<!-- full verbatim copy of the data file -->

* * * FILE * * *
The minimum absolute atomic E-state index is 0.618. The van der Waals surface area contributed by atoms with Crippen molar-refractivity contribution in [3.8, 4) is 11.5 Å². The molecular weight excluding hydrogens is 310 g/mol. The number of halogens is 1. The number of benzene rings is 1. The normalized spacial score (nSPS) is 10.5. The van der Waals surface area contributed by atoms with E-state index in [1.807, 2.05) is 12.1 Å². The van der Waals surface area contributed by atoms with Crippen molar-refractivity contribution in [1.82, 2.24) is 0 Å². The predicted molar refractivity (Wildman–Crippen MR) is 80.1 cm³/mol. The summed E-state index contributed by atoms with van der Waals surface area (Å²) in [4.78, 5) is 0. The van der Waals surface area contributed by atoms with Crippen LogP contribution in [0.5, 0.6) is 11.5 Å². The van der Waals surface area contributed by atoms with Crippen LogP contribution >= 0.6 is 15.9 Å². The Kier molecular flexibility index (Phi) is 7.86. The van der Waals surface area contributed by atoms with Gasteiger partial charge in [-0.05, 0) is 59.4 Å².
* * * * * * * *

The minimum absolute atomic E-state index is 0.618. The van der Waals surface area contributed by atoms with Crippen molar-refractivity contribution in [3.8, 4) is 11.5 Å². The molecular weight excluding hydrogens is 310 g/mol. The number of halogens is 1. The number of benzene rings is 1. The normalized spacial score (nSPS) is 10.5. The van der Waals surface area contributed by atoms with E-state index in [1.807, 2.05) is 12.1 Å². The van der Waals surface area contributed by atoms with Crippen molar-refractivity contribution in [1.82, 2.24) is 0 Å². The predicted molar refractivity (Wildman–Crippen MR) is 80.1 cm³/mol. The summed E-state index contributed by atoms with van der Waals surface area (Å²) in [4.78, 5) is 0. The van der Waals surface area contributed by atoms with Crippen LogP contribution in [0.5, 0.6) is 11.5 Å². The van der Waals surface area contributed by atoms with Crippen LogP contribution >= 0.6 is 15.9 Å². The Kier molecular flexibility index (Phi) is 7.86. The van der Waals surface area contributed by atoms with Gasteiger partial charge in [-0.05, 0) is 59.4 Å².